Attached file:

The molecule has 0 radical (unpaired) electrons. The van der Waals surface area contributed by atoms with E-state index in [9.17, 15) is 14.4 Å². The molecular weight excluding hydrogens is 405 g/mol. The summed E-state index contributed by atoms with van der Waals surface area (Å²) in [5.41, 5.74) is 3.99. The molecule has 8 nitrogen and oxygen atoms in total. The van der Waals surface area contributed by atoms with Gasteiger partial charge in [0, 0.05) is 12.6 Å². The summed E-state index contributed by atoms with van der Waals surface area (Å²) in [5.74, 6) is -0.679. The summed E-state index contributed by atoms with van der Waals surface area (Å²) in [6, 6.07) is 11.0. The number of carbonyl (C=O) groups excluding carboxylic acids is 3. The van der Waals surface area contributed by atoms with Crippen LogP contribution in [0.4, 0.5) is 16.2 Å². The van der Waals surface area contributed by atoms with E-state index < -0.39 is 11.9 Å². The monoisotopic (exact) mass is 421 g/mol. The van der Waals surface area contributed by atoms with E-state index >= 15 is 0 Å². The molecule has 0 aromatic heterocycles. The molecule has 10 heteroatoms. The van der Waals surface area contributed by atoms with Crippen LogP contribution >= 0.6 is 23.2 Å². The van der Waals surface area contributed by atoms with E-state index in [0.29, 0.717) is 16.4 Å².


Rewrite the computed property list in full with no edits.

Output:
The molecule has 0 radical (unpaired) electrons. The van der Waals surface area contributed by atoms with E-state index in [9.17, 15) is 14.4 Å². The molecular weight excluding hydrogens is 405 g/mol. The summed E-state index contributed by atoms with van der Waals surface area (Å²) in [5.41, 5.74) is 3.99. The molecule has 8 nitrogen and oxygen atoms in total. The van der Waals surface area contributed by atoms with Gasteiger partial charge in [0, 0.05) is 12.6 Å². The summed E-state index contributed by atoms with van der Waals surface area (Å²) in [5.74, 6) is -0.679. The summed E-state index contributed by atoms with van der Waals surface area (Å²) in [6, 6.07) is 11.0. The number of carbonyl (C=O) groups excluding carboxylic acids is 3. The van der Waals surface area contributed by atoms with Crippen LogP contribution in [0.4, 0.5) is 16.2 Å². The van der Waals surface area contributed by atoms with E-state index < -0.39 is 11.9 Å². The monoisotopic (exact) mass is 421 g/mol. The van der Waals surface area contributed by atoms with E-state index >= 15 is 0 Å². The molecule has 0 aromatic heterocycles. The molecule has 10 heteroatoms. The van der Waals surface area contributed by atoms with Crippen LogP contribution >= 0.6 is 23.2 Å². The van der Waals surface area contributed by atoms with E-state index in [0.29, 0.717) is 16.4 Å².